Any other comments on that old PC I was using would be interesting. I don't have it with me in college because it is simply too heavy to bring, so I gave it to my parents. That's partly why I'm going to be building the new PC where I live.
Any thoughts on this case? http://www.newegg.com/Product/Product.aspx?Item=N82E16811146068
I know you like (perhaps love) the HAF 912 :). I like it too. However I don't mind dropping extra $$ on a full even if I don't need the extra space. With that said, I want to try one more time to squeeze a recommendation for a full tower case out of you.
Are there are full tower cases in particular that you like?
My priorities are:
Good cable management space
Tool-less drive bays (including 2.5'') - or whatever makes things easiest to install (because I'm first time)
Airflow, ofc :).
If you can spare extra $ on a case without sacrificing any other parts, go for it.
I actually thought about buying Phantom too for my own build a year or so ago, but went with HAF 932 Advanced instead, since it could support Corsair H100.
The SSD bay, good cable management, and tool-less bays were a plus.
Of course, great airflow.
I may purchase the new PC soon/within the next few days. Now that my sister has no laptop I'm considering shipping my old/current desktop to her rather having her buy a new one. I was going to get rid of my old desktop anyway, but I wasn't planning to build a for a couple months because of Ivy Bridge. Nonetheless if I give up my desktop now I will have no PC to play games on (only a mac laptop that can't play any games - which I need) for awhile.
This isn't a done deal yet, might still keep my desktop for now. But if I were to build now, should I just go with the i5 2500k, or go with some a cheaper CPU (which one?) and upgrade to Ivy Bridge later? How much of a hassle is it to install a new CPU when an old one is already in place?
That is up to you. This close, I would just buy a $50 CPU then upgrade to Ivy Bridge. But if you don't want to bother with the hassle, go with i5-2500k.
It can be a hassle to install a new CPU:
You have to remove the CPU heatsink+fan, remove CPU, apply thermal paste on the new CPU then install it, clean the old gunk on the CPU heatsink+fan, then put the CPU heatsink+fan on.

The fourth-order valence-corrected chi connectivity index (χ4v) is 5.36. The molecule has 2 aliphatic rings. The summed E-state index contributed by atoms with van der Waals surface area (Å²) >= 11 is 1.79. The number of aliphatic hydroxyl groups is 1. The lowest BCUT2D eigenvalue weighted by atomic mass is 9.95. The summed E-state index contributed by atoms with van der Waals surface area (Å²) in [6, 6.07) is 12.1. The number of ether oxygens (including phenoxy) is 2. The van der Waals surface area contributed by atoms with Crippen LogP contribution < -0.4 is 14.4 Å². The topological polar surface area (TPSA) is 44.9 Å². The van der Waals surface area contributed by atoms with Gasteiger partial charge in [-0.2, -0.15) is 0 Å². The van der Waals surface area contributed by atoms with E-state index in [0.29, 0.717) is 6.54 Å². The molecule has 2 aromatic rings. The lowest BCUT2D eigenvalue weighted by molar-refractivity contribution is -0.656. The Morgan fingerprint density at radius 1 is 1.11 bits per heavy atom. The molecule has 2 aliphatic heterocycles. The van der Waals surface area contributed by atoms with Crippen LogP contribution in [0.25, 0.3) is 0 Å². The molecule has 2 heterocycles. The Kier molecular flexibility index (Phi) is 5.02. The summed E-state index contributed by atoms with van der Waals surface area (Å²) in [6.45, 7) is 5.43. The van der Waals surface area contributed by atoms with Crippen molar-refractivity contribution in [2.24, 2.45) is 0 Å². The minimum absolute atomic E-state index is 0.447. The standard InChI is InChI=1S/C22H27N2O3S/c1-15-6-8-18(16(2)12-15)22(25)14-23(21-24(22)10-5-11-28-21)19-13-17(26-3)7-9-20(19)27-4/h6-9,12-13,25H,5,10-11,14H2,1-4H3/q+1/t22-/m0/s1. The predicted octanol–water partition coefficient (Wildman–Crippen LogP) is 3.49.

Depending on how big you are, you may have to remove more stuff (like RAM / graphics card) to get a good access to it.
Edited by Ult on 2/20/12 7:33 PM (PST)
Ok - problem solved, will be able to wait for Ivy Bridge.
On a (semi) unrelated note:
Reading through some threads I often see you recommend HWmonitor to check CPU/GPU temp. I've had problems with overheating in my current desktop (had two old nvidia cards overheat and die) so I decided to check this out. My current card (Nvidia GTX 470) seems to overheat sometimes - or atleast I think that's what happens.
Sometimes (but rarely) WoW will crash and I get an error "Windows Kernel mode driver stopped responding and has successfully recovered."Would get it even after updating/reverting drivers. This is also the same message I got each time when my two older cards died. Unlike the others, the GTX 470 seems to recover after I get this error when I just restart my PC. I think my case just has bad airflow or something, even though I clean the dust out regularly.
CURRENT temps are (I had WoW running in the background, windowed mode but NOT minimized):
CPU: One core hit 52C while the others stayed at 35-45C.
Are these temperatures normal (if not, what is normal?)
I haven't seen a crash in awhile, but also haven't been using this PC much.
GTX 470 heats up pretty damn well, with GTX 480 being joked as "Thermi". GTX 460 used different, modified version of Fermi core, so they don't heat up as much.
CPU temperature is normal. I would look into lowering GPU temperature, although Thermi can handle higher temperature (GTX 480s can hit 90C+ easily).
Using MSI Afterburner will allow you to customize fan profile, so you can make the fan work harder on that GTX 470.